Brigid asks: “What should folks consider when they’re deciding whether to report PI at the provider level, the TIN level, or at the APM level?”

Dr. Mingle: Again, I think failure to have a valid submission applicable to each of the participants can affect your ability to collect on your shared savings. There’s a big role there to play.

I think for APMs, making a submission is a great idea just to take control of it and make sure you don’t have individual providers or participants neglecting this and affecting the whole group.

It has yet to be shown how Medicare handles it, but there’s an advantage when you move from an individual submission to a group submission.

Some of the measures that are attestation-based or that require just one numerator instance to pass – the whole group takes that. If you have only one who’s made that connection between patient and EHR, one that’s complying with the referral-based interoperability, that can apply to a larger group. I think there’s an advantage that you gained for the whole APM.

Now, there is some downside for the individuals, practices and groups. In cases where people are doing a great job and would get a higher score alone or as a group, they may get a lower score as an APM.

But there’s no reason you can’t do both.

We have a lot of people submitting quality submissions that do an individual submission for when the group is not getting as good of a score as they would be getting alone. Rather than accepting the group score, they make an individual submission to get a better MIPS adjustment. And that can happen here in the APM PI level as well.

Now, for your advanced APMs, there’s no other advantage of getting a PI score. It doesn’t go into any kind of adjustment if you’re a Qualified Participant. But if you’re a partial QP electing to participate in MIPS or a MIPS APM, it can make a difference in your adjustment if you accept the APM level score or make your own individual group submission.

Brigid says: “So, there are really two things to consider: It sounds like everyone should be concerned about satisfying the shared savings requirements.”

Dr. Mingle: Correct.

Brigid says: “And your non-QPs, meaning your MIPS APM folks or MIPS eligible providers, might see a negative adjustment if they don’t successfully earn those points in the PI category.”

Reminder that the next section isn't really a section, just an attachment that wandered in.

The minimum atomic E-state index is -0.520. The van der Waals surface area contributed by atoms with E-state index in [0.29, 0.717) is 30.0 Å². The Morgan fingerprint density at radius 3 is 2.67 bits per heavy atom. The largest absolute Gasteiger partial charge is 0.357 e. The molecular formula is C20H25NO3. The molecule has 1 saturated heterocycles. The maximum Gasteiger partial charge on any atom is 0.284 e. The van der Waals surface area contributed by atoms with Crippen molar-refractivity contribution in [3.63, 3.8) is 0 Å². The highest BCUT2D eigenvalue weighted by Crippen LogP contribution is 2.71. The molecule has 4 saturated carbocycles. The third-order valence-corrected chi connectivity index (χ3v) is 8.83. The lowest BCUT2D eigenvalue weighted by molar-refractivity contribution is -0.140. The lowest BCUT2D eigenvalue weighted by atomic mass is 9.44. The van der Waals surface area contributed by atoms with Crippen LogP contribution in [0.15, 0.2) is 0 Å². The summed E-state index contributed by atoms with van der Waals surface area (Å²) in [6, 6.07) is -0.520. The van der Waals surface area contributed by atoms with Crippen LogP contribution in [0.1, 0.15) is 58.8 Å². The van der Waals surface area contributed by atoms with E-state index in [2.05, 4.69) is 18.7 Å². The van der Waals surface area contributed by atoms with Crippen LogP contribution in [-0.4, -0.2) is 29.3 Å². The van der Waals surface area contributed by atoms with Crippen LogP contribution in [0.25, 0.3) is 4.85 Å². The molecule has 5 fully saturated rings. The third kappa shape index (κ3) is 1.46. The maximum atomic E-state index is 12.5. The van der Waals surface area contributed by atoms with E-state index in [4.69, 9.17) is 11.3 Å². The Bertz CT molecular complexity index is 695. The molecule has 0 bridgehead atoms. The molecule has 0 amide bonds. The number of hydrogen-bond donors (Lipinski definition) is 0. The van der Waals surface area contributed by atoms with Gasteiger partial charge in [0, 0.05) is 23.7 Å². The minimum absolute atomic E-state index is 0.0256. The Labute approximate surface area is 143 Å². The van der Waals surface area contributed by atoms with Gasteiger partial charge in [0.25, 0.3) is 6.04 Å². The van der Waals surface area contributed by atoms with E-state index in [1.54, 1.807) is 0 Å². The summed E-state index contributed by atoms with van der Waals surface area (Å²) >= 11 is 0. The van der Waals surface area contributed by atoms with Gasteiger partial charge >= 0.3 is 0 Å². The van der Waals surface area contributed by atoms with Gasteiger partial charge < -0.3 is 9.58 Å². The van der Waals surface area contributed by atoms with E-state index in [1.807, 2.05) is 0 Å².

Dr. Mingle: Correct.

And of course, remember that the danger is always there for a negative adjustment. So, putting your own better PI submission in might earn you a smaller negative adjustment or perhaps move you into the positive range.

You have to think about the whole range as you’re thinking about that potential for the year.

Brigid says: “As you mentioned, I know a lot of providers might choose to make an individual submission in the Quality, PI, and IA categories because their own score would be better than that of the group. It sounds like that might be a good strategy for providers or TINs to think about if they think their own score would be more successful than the score that would be achieved at the MIPS APM level.”

Dr. Mingle: I think you’ve nailed it, Brigid.

Question Eight: How Mingle Health can Help Your ACO with Promoting Interoperability

Dr. Mingle asks: “This all gives me a question I have for you, Brigid. You are prominent in our group of consultants helping our clients navigate the Quality Payment Program. How are you finding yourself and your group assisting our clients in this Promoting Interoperability realm with ACOs?”

Brigid: As I think we might have explored a little bit, PI is a category where there are lots of nuances and exceptions based on specific details.

Everything you and I have talked about today is from information that’s available through the QPP website, which is

They have an extensive library of documentation and information. The helpful part of that is that it’s all the information any circumstance could need regarding reporting PI in an ACO.

Mingle Health and our consultants shine our understanding of that information, and we can discuss how it applies to your situation.

As we mentioned, there are exclusions and exceptions and caveats. So, when you’re meeting with a consultant, one of the first things we do is understand what’s happening at your practice or at your ACO.

Then we’re able to explain how all of this, all of these regulations and requirements, apply in your circumstance, and we can work with you to get the best possible score.